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Friday, 26 July 2019

Make MPs accountable as public servants

Do you remember the old westerns?  They told stories of towns rising up and problems arising:  businesses wanting more money for the same goods, landowners encroaching on the land of others through threats or actual murder, violence in the streets needing to be quelled by a Sheriff or Marshall who would then be run out of town by the businesses that hired him?  At the point when the law had served it's purpose but then became a obstacle for those exploiting the less well off.



That model of development has been the same for all of the so called 'civilised' countries or major powers...and it's how they operate now...nothing has really changed.  As always, there are exceptions ...some Leaders from other countries seem exemplary when placed alongside some of our politicians.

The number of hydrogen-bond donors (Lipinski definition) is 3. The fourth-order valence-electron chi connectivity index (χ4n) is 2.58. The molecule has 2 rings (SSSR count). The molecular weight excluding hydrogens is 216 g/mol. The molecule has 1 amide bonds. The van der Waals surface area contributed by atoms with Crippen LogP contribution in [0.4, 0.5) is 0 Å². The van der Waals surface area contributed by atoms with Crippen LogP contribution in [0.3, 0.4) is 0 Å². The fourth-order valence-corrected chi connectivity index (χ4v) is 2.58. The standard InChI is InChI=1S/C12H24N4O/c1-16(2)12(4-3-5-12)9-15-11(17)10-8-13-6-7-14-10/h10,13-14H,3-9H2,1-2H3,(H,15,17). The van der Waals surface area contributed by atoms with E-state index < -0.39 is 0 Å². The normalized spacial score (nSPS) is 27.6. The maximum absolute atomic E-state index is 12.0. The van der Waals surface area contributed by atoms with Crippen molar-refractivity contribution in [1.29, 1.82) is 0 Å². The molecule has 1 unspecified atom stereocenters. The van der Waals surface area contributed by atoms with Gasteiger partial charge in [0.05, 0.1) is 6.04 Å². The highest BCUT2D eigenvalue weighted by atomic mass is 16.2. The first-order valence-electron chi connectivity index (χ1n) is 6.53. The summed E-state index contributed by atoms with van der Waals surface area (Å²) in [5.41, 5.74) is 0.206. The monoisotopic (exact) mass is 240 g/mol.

What's the common thread?  Corruption and greed.  It always was and it always will be unless we get to grips with the cause and do something about it.



I know that many of you are pissed off with the system.  We watch as governments here in the UK have consistently lied, swindled and cheated the public out of its collective wealth.  Let me put that another way - the government spends our money - the working classes' money.  Without the working classes there would be no wealth for the people at the top.



I know that a lot of you feel that there's no point in voting.  Having seen the fiasco of recent votes, I can sympathise.  Then we have the people that have the right to vote, were registered to vote and were still denied a vote through maladministation ... and the government didn't bother to extend the deadline for the vote so that they could be afforded their democratic right which is shameful, and I feel, illegal.



If we don't vote though, we'll always let the upper classes get away with shafting the working classes ... and if we don't vote, we'll never bring about the changes that we want to see in this country - or the balance of power that the masses deserve.